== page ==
Home News scolari sheva chelsea

Should Scolari give Sheva a chance?

Author image



We sometimes use affiliate links in our content, when clicking on those we might receive a commission – at no extra cost to you. By using this website you agree to our terms and conditions and privacy policy.

4 min read

Join our Telegram channel to stay up to date on the latest in marketing

It’s been a good month for Chelsea and Luiz Felipe Scolari. 

The new manager of the Blues has overseen a successful preseason campaign including a morale-boosting 19 goals in 5 matches, while off the pitch Felipao has brought in Deco as the club’s second signing of the summer behind Jose Bosingwa, whilst also seemingly retaining the services of Frank Lampard and Didier Drogba for another season at least.

Many fans and pundits will now have the Blues down as the most likely challengers to end Manchester United’s domestic and European reigns in the coming season. All things told, it’s been a pretty perfect start to life in the dugout at the Bridge for ‘Big Phil’.

However, as ever in such apparently perfect conditions, there is an issue that will be giving Scolari some concern in the lead-up to Chelsea’s opener at home to Portsmouth in 10 days time. With the announcement on Monday that Didier Drogba will miss the beginning of the season, it leaves the manager with something of a striker crisis for the game against the FA Cup holders.

Salomon Kalou is also unavailable, as he will be in Beijing playing for the Ivory Coast, Ben Sahar will be on the opposite bench as an ineligible loanee, while Scott Sinclair appears to be the forgotten man at the club. Overall, it leaves Scolari with the options for the opening day of Nicolas Anelka, the mercurial Frenchman, Franco Di Santo, the young Argentinean, and Andriy Shevchenko, the £30 million flop.

Most interesting is Shevchenko’s situation however, as in the aftermath of the Blues’ defeat on penalties to Lokomotiv Moscow last weekend (Shevchenko missed a spot-kick), Scolari declared that the striker was not in his plans for the opening fixtures, a clear statement of intent regarding the player’s future under the new head coach.

While it’s hard to pick holes in the job Scolari’s done at Chelsea thus far, consigning Shevchenko to the bench may well be the Brazilian’s first real error of judgment, as a run of games may well be what the Ukrainian needs to find something approaching the form that had rival fans fearing his arrival when he joined the Blues two summers ago.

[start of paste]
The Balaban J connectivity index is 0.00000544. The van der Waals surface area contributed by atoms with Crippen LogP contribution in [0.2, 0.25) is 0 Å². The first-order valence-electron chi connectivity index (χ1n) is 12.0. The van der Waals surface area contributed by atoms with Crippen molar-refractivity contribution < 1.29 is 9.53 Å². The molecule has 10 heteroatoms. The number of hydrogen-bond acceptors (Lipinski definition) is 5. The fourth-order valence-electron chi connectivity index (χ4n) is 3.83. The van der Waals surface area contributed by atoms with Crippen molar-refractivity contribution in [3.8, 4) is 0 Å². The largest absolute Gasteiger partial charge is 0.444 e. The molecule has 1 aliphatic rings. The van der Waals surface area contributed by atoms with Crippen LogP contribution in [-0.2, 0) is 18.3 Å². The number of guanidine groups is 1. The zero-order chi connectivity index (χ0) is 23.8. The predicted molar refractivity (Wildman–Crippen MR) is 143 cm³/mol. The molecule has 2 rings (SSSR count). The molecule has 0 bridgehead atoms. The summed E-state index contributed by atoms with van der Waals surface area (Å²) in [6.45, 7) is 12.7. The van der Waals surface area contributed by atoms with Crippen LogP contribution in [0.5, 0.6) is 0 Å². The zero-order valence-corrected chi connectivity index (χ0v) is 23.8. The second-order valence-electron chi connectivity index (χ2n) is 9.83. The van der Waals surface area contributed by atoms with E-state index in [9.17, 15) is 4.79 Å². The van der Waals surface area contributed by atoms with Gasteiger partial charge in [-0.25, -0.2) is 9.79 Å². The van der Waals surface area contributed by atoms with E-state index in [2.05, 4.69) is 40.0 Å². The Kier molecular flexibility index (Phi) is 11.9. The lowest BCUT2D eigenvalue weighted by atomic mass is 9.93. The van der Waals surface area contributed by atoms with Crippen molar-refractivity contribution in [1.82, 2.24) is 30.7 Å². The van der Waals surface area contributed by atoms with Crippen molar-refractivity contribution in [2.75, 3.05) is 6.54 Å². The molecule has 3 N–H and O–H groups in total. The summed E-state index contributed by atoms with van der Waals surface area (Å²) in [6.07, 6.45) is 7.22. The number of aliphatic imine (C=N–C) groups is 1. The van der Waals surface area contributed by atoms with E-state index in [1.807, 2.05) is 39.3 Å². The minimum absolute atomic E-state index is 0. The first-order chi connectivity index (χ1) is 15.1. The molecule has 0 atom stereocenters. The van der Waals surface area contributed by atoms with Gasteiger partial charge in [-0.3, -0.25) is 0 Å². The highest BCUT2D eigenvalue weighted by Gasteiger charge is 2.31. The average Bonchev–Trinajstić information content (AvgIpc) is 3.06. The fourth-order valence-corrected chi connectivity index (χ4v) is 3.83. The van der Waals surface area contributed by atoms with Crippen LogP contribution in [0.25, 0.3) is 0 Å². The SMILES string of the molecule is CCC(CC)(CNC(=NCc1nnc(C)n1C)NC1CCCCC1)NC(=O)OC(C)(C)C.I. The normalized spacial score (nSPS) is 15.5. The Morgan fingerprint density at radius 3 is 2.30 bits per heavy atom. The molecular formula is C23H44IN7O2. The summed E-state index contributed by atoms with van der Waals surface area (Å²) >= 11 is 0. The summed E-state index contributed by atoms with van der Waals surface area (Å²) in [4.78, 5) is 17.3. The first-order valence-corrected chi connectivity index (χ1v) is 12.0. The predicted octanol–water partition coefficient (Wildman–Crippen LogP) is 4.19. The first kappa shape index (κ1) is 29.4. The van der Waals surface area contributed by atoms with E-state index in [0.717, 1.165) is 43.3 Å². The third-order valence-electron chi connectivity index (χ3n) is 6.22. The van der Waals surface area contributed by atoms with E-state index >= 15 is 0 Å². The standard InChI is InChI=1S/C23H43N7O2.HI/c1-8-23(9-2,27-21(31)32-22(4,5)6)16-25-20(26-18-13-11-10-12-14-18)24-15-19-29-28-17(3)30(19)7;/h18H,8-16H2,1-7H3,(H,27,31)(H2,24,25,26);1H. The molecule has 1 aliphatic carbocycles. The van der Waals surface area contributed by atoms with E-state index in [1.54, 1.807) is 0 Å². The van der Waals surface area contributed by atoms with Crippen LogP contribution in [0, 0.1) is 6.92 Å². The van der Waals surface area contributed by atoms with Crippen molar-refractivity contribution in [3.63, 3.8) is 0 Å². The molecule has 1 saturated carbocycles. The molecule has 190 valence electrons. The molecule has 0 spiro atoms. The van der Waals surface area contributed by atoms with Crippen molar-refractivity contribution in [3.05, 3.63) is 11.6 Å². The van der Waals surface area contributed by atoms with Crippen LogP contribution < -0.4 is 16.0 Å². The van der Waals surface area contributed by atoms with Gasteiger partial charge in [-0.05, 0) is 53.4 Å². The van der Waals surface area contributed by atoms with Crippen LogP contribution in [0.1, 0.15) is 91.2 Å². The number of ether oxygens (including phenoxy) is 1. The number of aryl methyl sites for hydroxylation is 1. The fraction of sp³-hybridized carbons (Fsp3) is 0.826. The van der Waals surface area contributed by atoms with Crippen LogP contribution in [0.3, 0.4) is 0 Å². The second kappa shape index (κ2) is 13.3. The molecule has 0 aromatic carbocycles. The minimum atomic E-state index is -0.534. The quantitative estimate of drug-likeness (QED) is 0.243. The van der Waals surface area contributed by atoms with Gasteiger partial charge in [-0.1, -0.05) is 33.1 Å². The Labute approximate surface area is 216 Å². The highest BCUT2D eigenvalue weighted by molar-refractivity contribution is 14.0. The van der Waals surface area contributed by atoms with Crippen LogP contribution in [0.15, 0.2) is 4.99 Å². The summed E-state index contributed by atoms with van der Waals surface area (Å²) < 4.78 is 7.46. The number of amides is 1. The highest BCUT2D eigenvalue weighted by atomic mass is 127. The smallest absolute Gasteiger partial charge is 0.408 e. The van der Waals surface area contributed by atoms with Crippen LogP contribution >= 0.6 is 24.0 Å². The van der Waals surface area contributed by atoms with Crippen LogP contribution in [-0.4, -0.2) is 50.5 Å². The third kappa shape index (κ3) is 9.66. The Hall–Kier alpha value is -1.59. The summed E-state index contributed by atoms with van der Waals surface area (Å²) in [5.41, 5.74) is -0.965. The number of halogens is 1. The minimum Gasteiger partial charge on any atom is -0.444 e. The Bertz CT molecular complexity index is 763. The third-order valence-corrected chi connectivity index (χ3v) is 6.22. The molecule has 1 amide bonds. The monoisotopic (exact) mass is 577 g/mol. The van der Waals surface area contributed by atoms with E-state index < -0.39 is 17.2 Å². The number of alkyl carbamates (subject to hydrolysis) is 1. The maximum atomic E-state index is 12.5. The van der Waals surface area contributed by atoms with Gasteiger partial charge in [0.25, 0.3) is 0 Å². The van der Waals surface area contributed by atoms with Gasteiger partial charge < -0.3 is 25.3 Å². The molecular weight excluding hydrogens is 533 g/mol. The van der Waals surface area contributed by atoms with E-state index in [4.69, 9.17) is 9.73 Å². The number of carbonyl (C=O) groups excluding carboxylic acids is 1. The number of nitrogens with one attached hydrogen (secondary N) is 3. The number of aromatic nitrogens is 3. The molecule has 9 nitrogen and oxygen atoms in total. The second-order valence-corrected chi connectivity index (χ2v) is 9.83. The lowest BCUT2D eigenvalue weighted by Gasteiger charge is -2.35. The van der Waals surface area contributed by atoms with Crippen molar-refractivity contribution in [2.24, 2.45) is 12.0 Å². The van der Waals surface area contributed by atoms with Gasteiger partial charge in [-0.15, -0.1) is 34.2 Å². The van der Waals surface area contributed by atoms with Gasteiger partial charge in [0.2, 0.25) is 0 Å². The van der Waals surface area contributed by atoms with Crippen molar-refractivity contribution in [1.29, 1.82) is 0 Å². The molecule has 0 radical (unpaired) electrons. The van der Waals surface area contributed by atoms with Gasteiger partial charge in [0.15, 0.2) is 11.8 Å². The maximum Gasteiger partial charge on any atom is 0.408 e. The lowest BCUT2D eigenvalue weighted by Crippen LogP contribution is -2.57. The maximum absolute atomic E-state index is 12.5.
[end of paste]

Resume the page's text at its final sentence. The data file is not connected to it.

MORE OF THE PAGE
Objectivity in matters such as these is important, so a few key questions to consider:

Has Andriy Shevchenko failed to live up to his £30 million price tag? Yes.

Is Shevchenko still the player that bagged 187 goals in 325 club appearances before joining Chelsea? No.

Are there better options up front for Chelsea than Shevchenko? Yes, immediately Drogba and Anelka, the other alternatives can be debated.

However, with all that in mind, Scolari should at least consider the possibility of giving Shevchenko a few games until his other big names up front return. Until then, ‘Big Phil’ is relying upon a talented but tempestuous Anelka, alongside a raw Di Santo, whilst also pinning his hopes upon Robinho joining the club, spurning the supposed advances of other clubs in the process. With that in mind, it’s hard to see how Shevchenko can be ruled out of the picture altogether.

If Scolari does reverse his decision and decide to give Shevchenko a run of games and the gamble doesn’t pay off, then by all means that should spell the end for the 31-year old at the club. However, a few confidence-boosting starts along with a couple of early season strikes may set him up for a renaissance in his career akin to Alan Shearer and Ronaldo upon their return from long-tern injury, and Ruud Van Nistelrooy, who came back from a set of niggling problems along with many casting him off as ‘finished’ after the 2004-05 season. At one time Shevchenko was of the same, if not better quality than those three; now he needs to prove that he is still capable of performing to a similar standard.

I can already hear some readers scoffing at the idea, saying that Shevchenko isn’t up for the challenge of the Premier League, he’s now just an embarrassment and that your grandmother could do better up front for Chelsea. But considering that the only other definite alternatives available to Scolari for the first few games of the season will be Nicolas Anelka and Franco Di Santo, and remembering the quality that once made Shevchenko one of the world’s greatest, would you be willing to leave him out of your side permanently?

It’s been a good month for Chelsea and Luiz Felipe Scolari. Next month could be a brilliant one if ‘Big Phil’ gives Andriy Shevchenko a chance to prove he still has what it takes.

Join our Telegram channel to stay up to date on the latest in marketing
Previous article CAS: Barcelona can keep Messi away from Olympics
Next article Studs-Up – Football Comic Strip

Eugene was born in Castlebar, Ireland in September 1989 and has lived in Crawley, West Sussex since the age of 3. An avid follower of football since the age of seven, Eugene has been writing for Soccerlens since July 2007. He follows the Republic of Ireland national team, along with being a keen watcher of domestic and European club football.